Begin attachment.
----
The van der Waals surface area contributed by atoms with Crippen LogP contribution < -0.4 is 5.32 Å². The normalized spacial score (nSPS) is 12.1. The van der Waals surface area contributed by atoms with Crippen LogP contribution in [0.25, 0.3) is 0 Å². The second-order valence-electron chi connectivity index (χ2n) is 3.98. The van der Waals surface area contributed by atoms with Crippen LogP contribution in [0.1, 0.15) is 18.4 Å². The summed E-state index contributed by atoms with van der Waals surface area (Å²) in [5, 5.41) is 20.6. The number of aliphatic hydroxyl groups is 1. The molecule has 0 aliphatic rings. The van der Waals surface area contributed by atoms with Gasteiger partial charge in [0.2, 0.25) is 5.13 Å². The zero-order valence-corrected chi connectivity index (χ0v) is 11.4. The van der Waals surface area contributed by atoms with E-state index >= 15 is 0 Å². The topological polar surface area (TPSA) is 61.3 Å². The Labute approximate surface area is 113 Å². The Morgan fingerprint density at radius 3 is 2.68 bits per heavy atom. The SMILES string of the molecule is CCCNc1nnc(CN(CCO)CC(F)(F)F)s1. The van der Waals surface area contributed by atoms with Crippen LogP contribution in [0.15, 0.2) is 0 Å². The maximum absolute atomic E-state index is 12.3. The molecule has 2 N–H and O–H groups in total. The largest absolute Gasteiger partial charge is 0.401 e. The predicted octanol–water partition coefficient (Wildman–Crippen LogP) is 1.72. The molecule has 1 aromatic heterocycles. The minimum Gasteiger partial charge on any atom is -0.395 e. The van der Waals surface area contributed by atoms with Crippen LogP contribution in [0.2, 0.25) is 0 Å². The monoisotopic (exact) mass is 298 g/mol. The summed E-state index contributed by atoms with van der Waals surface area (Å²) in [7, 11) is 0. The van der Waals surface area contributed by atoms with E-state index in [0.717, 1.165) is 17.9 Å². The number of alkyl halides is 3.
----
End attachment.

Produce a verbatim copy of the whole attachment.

The van der Waals surface area contributed by atoms with Crippen LogP contribution < -0.4 is 5.32 Å². The normalized spacial score (nSPS) is 12.1. The van der Waals surface area contributed by atoms with Crippen LogP contribution in [0.25, 0.3) is 0 Å². The second-order valence-electron chi connectivity index (χ2n) is 3.98. The van der Waals surface area contributed by atoms with Crippen LogP contribution in [0.1, 0.15) is 18.4 Å². The summed E-state index contributed by atoms with van der Waals surface area (Å²) in [5, 5.41) is 20.6. The number of aliphatic hydroxyl groups is 1. The molecule has 0 aliphatic rings. The van der Waals surface area contributed by atoms with Gasteiger partial charge in [0.2, 0.25) is 5.13 Å². The zero-order valence-corrected chi connectivity index (χ0v) is 11.4. The van der Waals surface area contributed by atoms with E-state index >= 15 is 0 Å². The topological polar surface area (TPSA) is 61.3 Å². The Labute approximate surface area is 113 Å². The Morgan fingerprint density at radius 3 is 2.68 bits per heavy atom. The SMILES string of the molecule is CCCNc1nnc(CN(CCO)CC(F)(F)F)s1. The van der Waals surface area contributed by atoms with Crippen LogP contribution in [0.15, 0.2) is 0 Å². The maximum absolute atomic E-state index is 12.3. The molecule has 2 N–H and O–H groups in total. The largest absolute Gasteiger partial charge is 0.401 e. The predicted octanol–water partition coefficient (Wildman–Crippen LogP) is 1.72. The molecule has 1 aromatic heterocycles. The minimum Gasteiger partial charge on any atom is -0.395 e. The van der Waals surface area contributed by atoms with Crippen LogP contribution in [0.2, 0.25) is 0 Å². The monoisotopic (exact) mass is 298 g/mol. The summed E-state index contributed by atoms with van der Waals surface area (Å²) in [7, 11) is 0. The van der Waals surface area contributed by atoms with E-state index in [0.717, 1.165) is 17.9 Å². The number of alkyl halides is 3.